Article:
As we approach Thanksgiving in the United States, it’s a good time to think about giving back to your favorite open source software. A long time ago, I had some suggestions for working with free software if you don’t code. Many of the items on the list involve contributing to the community (filing bugs, getting help, giving help) and overall the list still looks pretty good to me.

If you’re already part of an open source community, you certainly have my appreciation, today and every day! If not, and you use the software, think about giving back.

Ooh, Shiny, or Why I Can’t Get Caught Up

If you’ve spent an appreciable amount of time with me (or this blog), you’ve probably heard me complain about having too much to do. Three years ago, I even pleaded for help finding an effective project management tool to help me juggle my life. It didn’t work. I couldn’t even find the time to look at my options. The project still sits in MyLifeOrganized, waiting its turn after 1116 days. My Uncompleted Tasks list now has 2,343 items on it. I think that’s the first time I’ve actually looked at that number, so I’ve not been stressing out about it.

The routine maintenance that keeps my computer running, and the lawn mowed, and the sinks relatively unclogged, it eats a lot of time. I’m even pretty good at checking off boxes in the average week (my Completed list is pretty sizable, too).  But that isn’t the real problem. It’s all the new stuff that software developers and other creative minds keep pumping out that I just have to try out.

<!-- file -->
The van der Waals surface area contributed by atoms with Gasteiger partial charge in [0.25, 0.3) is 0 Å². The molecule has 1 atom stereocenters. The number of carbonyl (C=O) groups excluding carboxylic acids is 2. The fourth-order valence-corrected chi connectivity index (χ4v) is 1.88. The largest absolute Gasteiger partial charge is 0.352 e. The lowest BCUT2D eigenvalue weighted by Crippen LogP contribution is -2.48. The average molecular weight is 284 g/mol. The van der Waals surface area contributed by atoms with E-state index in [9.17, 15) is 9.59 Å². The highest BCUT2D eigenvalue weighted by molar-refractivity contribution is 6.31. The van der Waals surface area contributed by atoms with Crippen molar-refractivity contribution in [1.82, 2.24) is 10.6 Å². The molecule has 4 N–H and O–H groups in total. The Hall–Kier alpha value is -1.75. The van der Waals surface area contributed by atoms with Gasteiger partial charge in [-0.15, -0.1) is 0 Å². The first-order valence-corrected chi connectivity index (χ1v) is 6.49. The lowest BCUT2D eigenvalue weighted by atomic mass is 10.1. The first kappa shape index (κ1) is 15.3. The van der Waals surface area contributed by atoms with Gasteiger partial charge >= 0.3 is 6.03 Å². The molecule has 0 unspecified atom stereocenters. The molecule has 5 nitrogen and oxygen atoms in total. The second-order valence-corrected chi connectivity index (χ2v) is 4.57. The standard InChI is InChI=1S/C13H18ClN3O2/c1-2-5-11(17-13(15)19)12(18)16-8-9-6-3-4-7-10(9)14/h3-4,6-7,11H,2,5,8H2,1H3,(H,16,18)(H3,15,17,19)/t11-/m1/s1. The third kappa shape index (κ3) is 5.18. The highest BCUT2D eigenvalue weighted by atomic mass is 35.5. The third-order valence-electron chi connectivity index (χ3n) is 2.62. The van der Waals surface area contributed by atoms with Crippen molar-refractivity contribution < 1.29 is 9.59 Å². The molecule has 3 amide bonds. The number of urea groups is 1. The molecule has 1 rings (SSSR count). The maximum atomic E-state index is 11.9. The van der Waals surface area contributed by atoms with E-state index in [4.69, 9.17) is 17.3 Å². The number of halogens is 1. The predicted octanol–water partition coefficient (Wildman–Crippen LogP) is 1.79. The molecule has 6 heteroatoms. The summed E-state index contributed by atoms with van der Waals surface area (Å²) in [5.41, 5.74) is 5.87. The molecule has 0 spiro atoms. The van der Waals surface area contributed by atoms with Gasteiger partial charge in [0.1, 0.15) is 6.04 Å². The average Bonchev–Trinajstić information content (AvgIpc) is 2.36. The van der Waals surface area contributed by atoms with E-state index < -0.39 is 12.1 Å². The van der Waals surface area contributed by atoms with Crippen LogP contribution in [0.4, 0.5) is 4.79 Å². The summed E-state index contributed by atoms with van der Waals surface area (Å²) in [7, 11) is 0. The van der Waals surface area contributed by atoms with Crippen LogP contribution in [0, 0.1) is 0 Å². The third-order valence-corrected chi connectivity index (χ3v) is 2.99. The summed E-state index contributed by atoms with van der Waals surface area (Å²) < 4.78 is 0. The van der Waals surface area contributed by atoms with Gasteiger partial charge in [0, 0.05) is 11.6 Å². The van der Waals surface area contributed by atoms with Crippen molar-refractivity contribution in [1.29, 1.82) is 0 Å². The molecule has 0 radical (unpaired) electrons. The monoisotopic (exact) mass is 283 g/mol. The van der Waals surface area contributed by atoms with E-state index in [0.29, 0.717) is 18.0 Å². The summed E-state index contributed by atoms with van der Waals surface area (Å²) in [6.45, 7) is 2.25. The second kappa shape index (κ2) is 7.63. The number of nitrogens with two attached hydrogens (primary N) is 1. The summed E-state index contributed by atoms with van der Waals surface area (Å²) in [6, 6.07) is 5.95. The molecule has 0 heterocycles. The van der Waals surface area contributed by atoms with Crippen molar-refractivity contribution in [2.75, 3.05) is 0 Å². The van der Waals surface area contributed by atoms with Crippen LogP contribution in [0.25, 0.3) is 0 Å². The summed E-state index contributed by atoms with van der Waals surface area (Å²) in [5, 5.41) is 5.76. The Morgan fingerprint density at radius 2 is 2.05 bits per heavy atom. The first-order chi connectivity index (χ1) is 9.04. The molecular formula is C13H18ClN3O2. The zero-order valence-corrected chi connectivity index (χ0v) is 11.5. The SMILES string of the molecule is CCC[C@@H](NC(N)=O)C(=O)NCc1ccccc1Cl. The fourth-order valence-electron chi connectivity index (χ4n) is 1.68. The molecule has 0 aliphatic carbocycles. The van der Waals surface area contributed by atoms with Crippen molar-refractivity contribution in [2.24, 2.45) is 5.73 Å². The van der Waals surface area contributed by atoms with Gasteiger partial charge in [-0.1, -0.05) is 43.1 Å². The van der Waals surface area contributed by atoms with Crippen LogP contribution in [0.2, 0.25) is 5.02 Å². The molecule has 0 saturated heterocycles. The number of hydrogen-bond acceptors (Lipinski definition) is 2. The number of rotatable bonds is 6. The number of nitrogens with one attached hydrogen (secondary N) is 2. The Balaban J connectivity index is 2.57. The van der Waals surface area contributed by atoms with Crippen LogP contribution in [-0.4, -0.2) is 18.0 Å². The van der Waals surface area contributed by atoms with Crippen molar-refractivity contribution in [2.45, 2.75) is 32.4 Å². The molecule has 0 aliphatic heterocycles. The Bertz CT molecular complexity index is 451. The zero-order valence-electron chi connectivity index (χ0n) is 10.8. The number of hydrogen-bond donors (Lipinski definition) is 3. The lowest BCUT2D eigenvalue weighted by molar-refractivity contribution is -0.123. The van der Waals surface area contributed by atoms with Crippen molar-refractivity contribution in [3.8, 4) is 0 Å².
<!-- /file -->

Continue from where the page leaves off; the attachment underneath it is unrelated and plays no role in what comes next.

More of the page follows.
Stuff to try

Consider these items in my list:

  • In the last two weeks, I’ve been invited to two brand new social networks, still in beta.You’ve probably heard of one (ello), but probably not Biosgraphy.
  • I also got an invitation to Google Inbox, which I’ve experimented with in the last week.
  • A week ago, I blogged about the just-released Firefox Developer Edition, which I’ve downloaded and installed, but really have yet to try.
  • Nearly forgot about the Google Web Starter Kit
  • You know that my favorite Linux distributions (openSUSE and Ubuntu) released new versions recently.
  • I’ve even installed the Windows 10 Preview, and ran it … twice.
  • Today, I read about OSJourno, a version of Fedora Linux specifically designed for journalists, and I’m dying to try it out.
  • Not too long ago, the folks at GitHub announced a “hackable text editor” called Atom. A couple of weeks ago, they had an alpha version of same for Windows. I’m downloading it now, with the help of a brand-new package manager called Chocolatey. Then I have to check my Linux distros to see if any of them have an Atom build available.
  • Think I mentioned this before, but to round things out, I’m still learning Scrivener with the help of some videos from the Scrivener Coach.

Stuff to Learn

Then there are the tools and technologies I really should learn more about:

  • Simplified markup (Asciidoc, Markdown, Textile). I’m told it takes 10 minutes to learn these commands.
  • Web development languages: JavaScript, Python, PHP and the like
  • My MOOCs: Cryptography, Data Journalism
  • The Learnable course catalog

Yep, it’s definitely time for me to prune the list, but in the meantime, could all you creative people stop making cool new products? Please?

This may be a plea for help. Advice on what to do next, and how to solve these problems are much appreciated. I’m not close to “losing it,” but the time may come.